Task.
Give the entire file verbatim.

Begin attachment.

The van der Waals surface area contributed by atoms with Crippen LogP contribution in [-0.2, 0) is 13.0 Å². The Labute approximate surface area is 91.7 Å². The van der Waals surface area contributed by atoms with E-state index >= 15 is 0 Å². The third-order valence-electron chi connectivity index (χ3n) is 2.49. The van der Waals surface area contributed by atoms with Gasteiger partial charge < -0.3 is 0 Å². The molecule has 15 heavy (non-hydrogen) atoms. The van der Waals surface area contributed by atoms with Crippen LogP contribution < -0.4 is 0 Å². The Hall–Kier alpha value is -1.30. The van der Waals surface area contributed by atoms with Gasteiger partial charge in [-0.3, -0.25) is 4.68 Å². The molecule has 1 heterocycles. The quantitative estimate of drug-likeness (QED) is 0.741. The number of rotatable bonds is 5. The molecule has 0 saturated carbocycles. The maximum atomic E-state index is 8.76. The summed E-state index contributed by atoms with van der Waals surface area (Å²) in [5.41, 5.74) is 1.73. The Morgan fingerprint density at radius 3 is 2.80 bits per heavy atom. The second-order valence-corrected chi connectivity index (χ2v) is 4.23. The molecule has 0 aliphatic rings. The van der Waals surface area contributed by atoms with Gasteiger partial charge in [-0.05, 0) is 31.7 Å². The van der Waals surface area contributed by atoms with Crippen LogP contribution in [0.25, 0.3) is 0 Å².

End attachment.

The van der Waals surface area contributed by atoms with Crippen LogP contribution in [-0.2, 0) is 13.0 Å². The Labute approximate surface area is 91.7 Å². The van der Waals surface area contributed by atoms with E-state index >= 15 is 0 Å². The third-order valence-electron chi connectivity index (χ3n) is 2.49. The van der Waals surface area contributed by atoms with Gasteiger partial charge < -0.3 is 0 Å². The molecule has 15 heavy (non-hydrogen) atoms. The van der Waals surface area contributed by atoms with Crippen LogP contribution < -0.4 is 0 Å². The Hall–Kier alpha value is -1.30. The van der Waals surface area contributed by atoms with Gasteiger partial charge in [-0.3, -0.25) is 4.68 Å². The molecule has 1 heterocycles. The quantitative estimate of drug-likeness (QED) is 0.741. The number of rotatable bonds is 5. The molecule has 0 saturated carbocycles. The maximum atomic E-state index is 8.76. The summed E-state index contributed by atoms with van der Waals surface area (Å²) in [5.41, 5.74) is 1.73. The Morgan fingerprint density at radius 3 is 2.80 bits per heavy atom. The second-order valence-corrected chi connectivity index (χ2v) is 4.23. The molecule has 0 aliphatic rings. The van der Waals surface area contributed by atoms with Gasteiger partial charge in [-0.05, 0) is 31.7 Å². The van der Waals surface area contributed by atoms with Crippen LogP contribution in [0.25, 0.3) is 0 Å².